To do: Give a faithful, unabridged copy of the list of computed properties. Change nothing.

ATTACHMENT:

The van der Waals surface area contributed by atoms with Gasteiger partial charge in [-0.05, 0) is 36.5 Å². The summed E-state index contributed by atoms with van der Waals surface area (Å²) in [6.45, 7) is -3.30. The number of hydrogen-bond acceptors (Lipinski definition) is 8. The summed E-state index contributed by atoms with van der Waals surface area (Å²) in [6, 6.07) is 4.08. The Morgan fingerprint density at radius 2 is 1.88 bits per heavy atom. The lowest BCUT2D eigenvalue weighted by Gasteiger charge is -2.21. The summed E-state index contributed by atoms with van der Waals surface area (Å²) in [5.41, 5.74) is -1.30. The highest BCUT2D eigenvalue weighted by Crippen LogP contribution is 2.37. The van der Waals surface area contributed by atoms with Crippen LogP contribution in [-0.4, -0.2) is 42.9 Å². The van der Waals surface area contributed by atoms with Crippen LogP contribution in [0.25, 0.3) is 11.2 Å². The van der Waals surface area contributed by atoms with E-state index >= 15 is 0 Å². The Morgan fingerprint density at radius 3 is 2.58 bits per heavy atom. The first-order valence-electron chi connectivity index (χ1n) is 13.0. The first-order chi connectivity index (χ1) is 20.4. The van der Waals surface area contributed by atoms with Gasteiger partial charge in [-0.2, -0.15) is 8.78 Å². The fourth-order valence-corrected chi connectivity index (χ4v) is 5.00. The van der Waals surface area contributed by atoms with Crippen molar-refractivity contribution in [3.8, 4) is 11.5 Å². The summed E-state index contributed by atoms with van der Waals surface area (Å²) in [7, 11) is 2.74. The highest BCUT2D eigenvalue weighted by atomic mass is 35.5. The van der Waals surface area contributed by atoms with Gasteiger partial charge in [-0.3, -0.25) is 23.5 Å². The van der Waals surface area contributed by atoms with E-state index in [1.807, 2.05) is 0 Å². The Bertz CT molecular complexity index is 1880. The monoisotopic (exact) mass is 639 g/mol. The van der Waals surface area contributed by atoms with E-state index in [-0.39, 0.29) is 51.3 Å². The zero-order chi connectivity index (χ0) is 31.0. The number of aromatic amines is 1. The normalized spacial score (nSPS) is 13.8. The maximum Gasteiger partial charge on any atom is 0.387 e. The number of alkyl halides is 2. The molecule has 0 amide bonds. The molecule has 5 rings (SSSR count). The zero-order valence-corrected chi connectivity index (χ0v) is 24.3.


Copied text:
The van der Waals surface area contributed by atoms with Gasteiger partial charge in [-0.05, 0) is 36.5 Å². The summed E-state index contributed by atoms with van der Waals surface area (Å²) in [6.45, 7) is -3.30. The number of hydrogen-bond acceptors (Lipinski definition) is 8. The summed E-state index contributed by atoms with van der Waals surface area (Å²) in [6, 6.07) is 4.08. The Morgan fingerprint density at radius 2 is 1.88 bits per heavy atom. The lowest BCUT2D eigenvalue weighted by Gasteiger charge is -2.21. The summed E-state index contributed by atoms with van der Waals surface area (Å²) in [5.41, 5.74) is -1.30. The highest BCUT2D eigenvalue weighted by Crippen LogP contribution is 2.37. The van der Waals surface area contributed by atoms with Crippen LogP contribution in [-0.4, -0.2) is 42.9 Å². The van der Waals surface area contributed by atoms with Crippen LogP contribution in [0.25, 0.3) is 11.2 Å². The van der Waals surface area contributed by atoms with E-state index >= 15 is 0 Å². The Morgan fingerprint density at radius 3 is 2.58 bits per heavy atom. The first-order valence-electron chi connectivity index (χ1n) is 13.0. The first-order chi connectivity index (χ1) is 20.4. The van der Waals surface area contributed by atoms with Gasteiger partial charge in [-0.2, -0.15) is 8.78 Å². The fourth-order valence-corrected chi connectivity index (χ4v) is 5.00. The van der Waals surface area contributed by atoms with Crippen molar-refractivity contribution in [3.8, 4) is 11.5 Å². The summed E-state index contributed by atoms with van der Waals surface area (Å²) in [7, 11) is 2.74. The highest BCUT2D eigenvalue weighted by atomic mass is 35.5. The van der Waals surface area contributed by atoms with Gasteiger partial charge in [-0.3, -0.25) is 23.5 Å². The van der Waals surface area contributed by atoms with E-state index in [1.807, 2.05) is 0 Å². The Bertz CT molecular complexity index is 1880. The monoisotopic (exact) mass is 639 g/mol. The van der Waals surface area contributed by atoms with E-state index in [-0.39, 0.29) is 51.3 Å². The zero-order chi connectivity index (χ0) is 31.0. The number of aromatic amines is 1. The normalized spacial score (nSPS) is 13.8. The maximum Gasteiger partial charge on any atom is 0.387 e. The number of alkyl halides is 2. The molecule has 0 amide bonds. The molecule has 5 rings (SSSR count). The zero-order valence-corrected chi connectivity index (χ0v) is 24.3.